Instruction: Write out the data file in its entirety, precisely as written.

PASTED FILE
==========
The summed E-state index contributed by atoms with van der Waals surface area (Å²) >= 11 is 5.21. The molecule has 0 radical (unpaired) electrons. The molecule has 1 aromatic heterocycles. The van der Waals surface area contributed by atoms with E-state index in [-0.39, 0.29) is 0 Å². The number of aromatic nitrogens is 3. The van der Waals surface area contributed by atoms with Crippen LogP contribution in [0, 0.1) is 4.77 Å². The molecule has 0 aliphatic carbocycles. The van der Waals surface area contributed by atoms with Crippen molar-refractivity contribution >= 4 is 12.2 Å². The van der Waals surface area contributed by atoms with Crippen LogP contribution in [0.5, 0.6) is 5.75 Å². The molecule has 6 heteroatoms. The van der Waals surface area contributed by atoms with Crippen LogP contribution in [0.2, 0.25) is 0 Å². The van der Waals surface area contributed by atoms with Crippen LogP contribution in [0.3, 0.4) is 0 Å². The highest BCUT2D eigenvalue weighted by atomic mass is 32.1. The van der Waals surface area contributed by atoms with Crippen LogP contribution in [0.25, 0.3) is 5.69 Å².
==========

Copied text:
The summed E-state index contributed by atoms with van der Waals surface area (Å²) >= 11 is 5.21. The molecule has 0 radical (unpaired) electrons. The molecule has 1 aromatic heterocycles. The van der Waals surface area contributed by atoms with E-state index in [-0.39, 0.29) is 0 Å². The number of aromatic nitrogens is 3. The van der Waals surface area contributed by atoms with Crippen LogP contribution in [0, 0.1) is 4.77 Å². The molecule has 0 aliphatic carbocycles. The van der Waals surface area contributed by atoms with Crippen molar-refractivity contribution >= 4 is 12.2 Å². The van der Waals surface area contributed by atoms with Crippen LogP contribution in [0.5, 0.6) is 5.75 Å². The molecule has 6 heteroatoms. The van der Waals surface area contributed by atoms with Crippen LogP contribution in [0.2, 0.25) is 0 Å². The van der Waals surface area contributed by atoms with Crippen LogP contribution in [0.3, 0.4) is 0 Å². The highest BCUT2D eigenvalue weighted by atomic mass is 32.1. The van der Waals surface area contributed by atoms with Crippen LogP contribution in [0.25, 0.3) is 5.69 Å².